Somatic Stimulation and the Grail: Experiencing London British Library Royal MS 14.E.III as a Haptic Interface

Research output: Contribution to journalArticlepeer-review

Abstract

Michael Camille suggests that medieval images are “not the reflection of some external view of this world but the beginning and foundation of a process of thought” (Camille 2000, 216). This article suggests that the audience to London British library Royal MS 14.E.iii used haptic interaction with the codex as a way of uniting physical and spiritual sensory perception. In this way, the manuscript’s audience utilized a process that we might today define as ‘embodied reading’, in which the reception of a given narrative is enhanced through the stimulation of multiple sensory modalities. Building upon new work by Kathryn Rudy that focuses on the damage caused by touching, rubbing, and kissing religious manuscripts, I argue that the same ‘damage-by-loving-touch’ can also be seen in two miniatures in Royal 14.E.iii. In each example, the audience’s targeted touching of the Grail table mirrors the way in which characters within the text touch (and are subsequently healed by) the same object. By extension, this suggests that the lessons (and potential benefits) of accessing the Grail were understood to be applicable to the manuscript’s audience: the owners of Royal 14.E.iii treated the manuscript as if it was a devotional text, physical contact with which allowed them to participate in the events of the narrative.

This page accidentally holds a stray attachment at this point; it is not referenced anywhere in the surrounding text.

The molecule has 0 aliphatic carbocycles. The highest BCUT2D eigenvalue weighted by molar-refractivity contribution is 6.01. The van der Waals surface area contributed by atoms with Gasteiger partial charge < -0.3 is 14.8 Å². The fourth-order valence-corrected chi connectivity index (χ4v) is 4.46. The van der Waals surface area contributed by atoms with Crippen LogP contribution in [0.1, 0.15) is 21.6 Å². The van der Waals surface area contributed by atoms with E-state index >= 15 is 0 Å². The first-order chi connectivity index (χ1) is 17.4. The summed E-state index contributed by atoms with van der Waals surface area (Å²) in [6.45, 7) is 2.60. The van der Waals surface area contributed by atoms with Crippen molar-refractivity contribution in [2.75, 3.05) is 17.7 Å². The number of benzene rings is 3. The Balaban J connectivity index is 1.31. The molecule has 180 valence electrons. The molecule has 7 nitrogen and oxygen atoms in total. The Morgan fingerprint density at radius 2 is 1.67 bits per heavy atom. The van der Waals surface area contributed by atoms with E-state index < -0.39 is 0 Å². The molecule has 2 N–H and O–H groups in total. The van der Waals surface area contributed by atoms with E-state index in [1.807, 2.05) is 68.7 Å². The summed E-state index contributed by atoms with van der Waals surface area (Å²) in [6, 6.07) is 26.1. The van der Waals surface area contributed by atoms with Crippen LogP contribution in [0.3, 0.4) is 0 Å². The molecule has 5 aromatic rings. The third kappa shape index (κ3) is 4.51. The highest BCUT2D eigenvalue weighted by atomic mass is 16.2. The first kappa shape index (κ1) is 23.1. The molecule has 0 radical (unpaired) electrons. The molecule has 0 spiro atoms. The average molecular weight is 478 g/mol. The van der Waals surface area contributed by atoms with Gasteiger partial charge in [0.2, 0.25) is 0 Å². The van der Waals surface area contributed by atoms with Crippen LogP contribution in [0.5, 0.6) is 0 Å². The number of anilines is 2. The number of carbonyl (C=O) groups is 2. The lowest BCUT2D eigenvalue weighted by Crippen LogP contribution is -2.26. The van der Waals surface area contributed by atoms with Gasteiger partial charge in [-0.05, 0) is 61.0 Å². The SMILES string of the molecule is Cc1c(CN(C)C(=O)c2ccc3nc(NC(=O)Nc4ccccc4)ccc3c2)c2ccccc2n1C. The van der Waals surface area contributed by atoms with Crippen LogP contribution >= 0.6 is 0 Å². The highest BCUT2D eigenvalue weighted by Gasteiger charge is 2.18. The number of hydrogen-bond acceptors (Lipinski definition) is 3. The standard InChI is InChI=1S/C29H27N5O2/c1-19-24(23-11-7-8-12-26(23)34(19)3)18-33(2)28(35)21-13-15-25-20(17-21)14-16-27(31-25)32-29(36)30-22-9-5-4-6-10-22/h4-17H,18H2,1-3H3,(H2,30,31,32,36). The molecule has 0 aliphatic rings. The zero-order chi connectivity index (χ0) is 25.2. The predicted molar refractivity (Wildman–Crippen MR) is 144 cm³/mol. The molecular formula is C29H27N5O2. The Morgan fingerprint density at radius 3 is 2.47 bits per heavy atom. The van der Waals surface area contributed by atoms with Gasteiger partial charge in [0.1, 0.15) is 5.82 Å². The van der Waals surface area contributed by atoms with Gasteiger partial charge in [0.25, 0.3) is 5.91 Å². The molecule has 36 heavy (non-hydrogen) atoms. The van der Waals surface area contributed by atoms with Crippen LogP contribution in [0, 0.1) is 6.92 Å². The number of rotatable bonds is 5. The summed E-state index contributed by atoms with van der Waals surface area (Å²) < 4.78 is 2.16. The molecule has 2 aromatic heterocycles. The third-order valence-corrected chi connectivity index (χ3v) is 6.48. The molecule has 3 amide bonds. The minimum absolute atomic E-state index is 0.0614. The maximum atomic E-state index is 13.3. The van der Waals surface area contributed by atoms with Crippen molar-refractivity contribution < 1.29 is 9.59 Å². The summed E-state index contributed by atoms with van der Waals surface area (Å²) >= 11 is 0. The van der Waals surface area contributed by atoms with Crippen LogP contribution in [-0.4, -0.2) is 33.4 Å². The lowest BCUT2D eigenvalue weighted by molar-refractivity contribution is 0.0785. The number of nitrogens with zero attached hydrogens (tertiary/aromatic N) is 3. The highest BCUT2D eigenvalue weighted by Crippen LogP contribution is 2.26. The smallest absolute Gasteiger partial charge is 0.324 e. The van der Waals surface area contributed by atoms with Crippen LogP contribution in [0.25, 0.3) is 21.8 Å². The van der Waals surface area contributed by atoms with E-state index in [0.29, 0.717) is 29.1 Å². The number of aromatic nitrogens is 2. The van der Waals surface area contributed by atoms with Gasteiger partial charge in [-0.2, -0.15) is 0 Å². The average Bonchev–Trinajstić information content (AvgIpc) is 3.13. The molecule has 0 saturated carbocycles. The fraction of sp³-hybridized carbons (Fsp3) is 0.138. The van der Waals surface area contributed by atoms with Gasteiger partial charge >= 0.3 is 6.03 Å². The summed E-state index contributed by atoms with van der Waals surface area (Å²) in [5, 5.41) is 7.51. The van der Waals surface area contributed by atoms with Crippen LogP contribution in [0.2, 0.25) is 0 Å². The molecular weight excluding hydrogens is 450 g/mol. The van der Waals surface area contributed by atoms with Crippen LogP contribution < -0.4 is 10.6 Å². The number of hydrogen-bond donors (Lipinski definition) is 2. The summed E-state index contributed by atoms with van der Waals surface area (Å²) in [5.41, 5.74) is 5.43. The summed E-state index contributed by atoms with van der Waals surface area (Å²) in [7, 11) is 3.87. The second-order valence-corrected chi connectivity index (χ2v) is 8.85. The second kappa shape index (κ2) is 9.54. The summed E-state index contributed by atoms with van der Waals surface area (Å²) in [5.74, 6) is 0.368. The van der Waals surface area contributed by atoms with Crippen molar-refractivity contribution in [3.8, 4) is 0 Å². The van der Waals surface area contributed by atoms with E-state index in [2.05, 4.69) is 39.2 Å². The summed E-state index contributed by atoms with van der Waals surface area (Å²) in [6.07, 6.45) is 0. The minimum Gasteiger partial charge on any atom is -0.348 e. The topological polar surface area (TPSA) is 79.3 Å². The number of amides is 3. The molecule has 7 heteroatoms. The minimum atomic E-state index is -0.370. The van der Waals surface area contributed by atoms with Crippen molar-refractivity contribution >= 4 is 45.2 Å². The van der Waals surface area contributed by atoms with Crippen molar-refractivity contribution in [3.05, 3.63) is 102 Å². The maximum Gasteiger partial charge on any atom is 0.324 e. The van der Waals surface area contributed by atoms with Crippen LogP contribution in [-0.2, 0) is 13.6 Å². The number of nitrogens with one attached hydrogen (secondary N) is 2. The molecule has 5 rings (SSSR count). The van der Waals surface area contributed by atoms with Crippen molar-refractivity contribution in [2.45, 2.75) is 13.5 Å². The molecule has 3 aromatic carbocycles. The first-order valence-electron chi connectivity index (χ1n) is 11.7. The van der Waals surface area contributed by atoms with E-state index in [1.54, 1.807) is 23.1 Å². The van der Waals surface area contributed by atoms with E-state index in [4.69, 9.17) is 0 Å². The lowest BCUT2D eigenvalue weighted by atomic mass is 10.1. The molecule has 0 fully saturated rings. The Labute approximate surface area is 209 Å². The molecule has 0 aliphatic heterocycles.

Original languageEnglish
JournalExemplaria
Volume36
Publication statusAccepted/In press - 19 Apr 2024

Fingerprint

Dive into the research topics of 'Somatic Stimulation and the Grail: Experiencing London British Library Royal MS 14.E.III as a Haptic Interface'. Together they form a unique fingerprint.

Cite this